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10 Things People With Remarkable Willpower Do Differently

10 Things People With Remarkable Willpower Do Differently

This article lists the 10 things that people with remarkable willpower do differently. If you need convincing that you should improve your willpower then this list should do it.

1. They eliminate too much choice

There actually is such a thing as too much choice. Barry Swartz explains in his book The Paradox of Choice how counter-intuitively people feel overwhelmed and less satisfied if they are given too many good options. People with willpower write a shortlist of 3 – 5 options and make satisfactory choices.

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2. They do the hardest thing first

You’ve got to Eat That Frog pro-ports Brian Tracey in his book of the same name. Folk with remarkable willpower focus on finishing the one task that provides the most value or renders other tasks pointless. This single mindedness is a productivity strategy that anyone can employ and by attacking the less appealing task first you will set yourself up for the rest of the day to be a success.

3. They refuel frequently

Folks with great willpower make sure that they keep their energy levels topped up. By having small amounts of food regularly they do not go through sugars highs and subsequent crashes. By avoiding the boom and bust approach to fuel intake it ensures that they have adequate energy for when your willpower is tested.

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4. They rest frequently

Energy is incredibly important to people with remarkable willpower. To keep energy levels topped up make sure to rest frequently. Whether this is taking a nap in the middle of the day or taking a short break depends upon the individual. It is far easier to stick to a plan if you have the energy to make rational good decisions.

5. They have routines

There isn’t an endless supply of willpower available. As a result it is a great idea to have routines for stuff that doesn’t require decision making or sticking to your guns. A good example of this is having an early morning routine. When you get up, what you eat and any other ritual should be consistent every day. This might sound boring but if you agonise over what to have for breakfast then you will be using up valuable decision making and willpower holding energy.

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6. They anticipate when willpower is weakest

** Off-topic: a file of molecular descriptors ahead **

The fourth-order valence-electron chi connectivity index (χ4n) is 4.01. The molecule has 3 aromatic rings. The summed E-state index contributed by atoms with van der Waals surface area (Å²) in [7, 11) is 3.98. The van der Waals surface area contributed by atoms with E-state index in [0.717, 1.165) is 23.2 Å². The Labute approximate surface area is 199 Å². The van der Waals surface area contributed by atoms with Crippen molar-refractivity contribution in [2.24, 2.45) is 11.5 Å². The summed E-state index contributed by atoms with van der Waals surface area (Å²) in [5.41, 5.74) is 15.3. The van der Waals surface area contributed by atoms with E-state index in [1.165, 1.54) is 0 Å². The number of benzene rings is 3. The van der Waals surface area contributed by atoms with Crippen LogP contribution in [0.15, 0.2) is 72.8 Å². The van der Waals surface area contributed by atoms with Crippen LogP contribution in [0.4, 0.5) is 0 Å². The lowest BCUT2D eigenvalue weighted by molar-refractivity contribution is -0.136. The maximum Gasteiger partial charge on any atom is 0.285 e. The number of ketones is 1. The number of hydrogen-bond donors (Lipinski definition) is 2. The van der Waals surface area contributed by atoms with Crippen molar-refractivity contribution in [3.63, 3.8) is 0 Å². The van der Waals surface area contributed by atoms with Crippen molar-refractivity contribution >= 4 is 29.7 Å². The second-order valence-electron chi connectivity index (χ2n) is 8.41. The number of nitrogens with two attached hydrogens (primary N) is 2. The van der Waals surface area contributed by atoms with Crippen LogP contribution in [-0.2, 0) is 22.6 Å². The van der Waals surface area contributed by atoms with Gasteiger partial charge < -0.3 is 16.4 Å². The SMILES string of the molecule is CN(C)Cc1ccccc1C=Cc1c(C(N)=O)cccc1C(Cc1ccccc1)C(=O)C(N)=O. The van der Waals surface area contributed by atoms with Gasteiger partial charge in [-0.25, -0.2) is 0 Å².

For most people willpower is at its lowest when they are tired, hungry or stressed. Have a think about when you make less than ideal decisions. This is when your willpower is at its weakest. Rather than trying to combat this head on avoid making decisions at these times by falling back onto good routines or avoiding the kind of activities that could lead to bad decisions – i.e. no late night internet shopping.

7. They exercise

Exercise creates more energy and helps keep you healthy. Rather than thinking you need willpower to exercise think about the additional willpower that going for a good walk or jog will give back to you. Drop your exercise regime into a routine and you are onto a massive winner.

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8. They eat healthily

The mind and body are all part of the same system – so shouldn’t be considered separately. So if you are looking for a way to improve your willpower then look at the food you are consuming… I’m not advocating only eating rabbit food, but if you reduce the number of refined carbohydrates and increase the amount of unprocessed foods you eat then not only will you feel better but you will also get positive willpower side effects.

9. They get things done

If you have remarkable willpower then you will find that you get more things done. Keeping top of your task list and realising your goals is achieved by the practical application of your willpower.

10. They stop doing things

Remarkable willpower also gives you the tools to stop doing the kind of things that you dislike. Whether this is saying yes to everyone, quitting a habit or changing a quirk of personality you no longer like then this is all possible when you harness your willpower.

Featured photo credit: Sean Rademaker via flickr.com

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Last Updated on October 15, 2019

Is Procrastination Bad? The Truth About Procrastination Revealed

Is Procrastination Bad? The Truth About Procrastination Revealed

Procrastination is very literally the opposite of productivity. To produce something is to pull it forward, while to procrastinate is to push it forward — to tomorrow, to next week, or ultimately to never.

Procrastination fills us with shame — we curse ourselves for our laziness, our inability to focus on the task at hand, our tendency to be easily led into easier and more immediate gratifications. And with good reason: for the most part, time spent procrastinating is time spent not doing things that are, in some way or other, important to us.

There is a positive side to procrastination, but it’s important not to confuse procrastination at its best with everyday garden-variety procrastination.

Sometimes — sometimes! — procrastination gives us the time we need to sort through a thorny issue or to generate ideas. In those rare instances, we should embrace procrastination — even as we push it away the rest of the time.

Why we procrastinate after all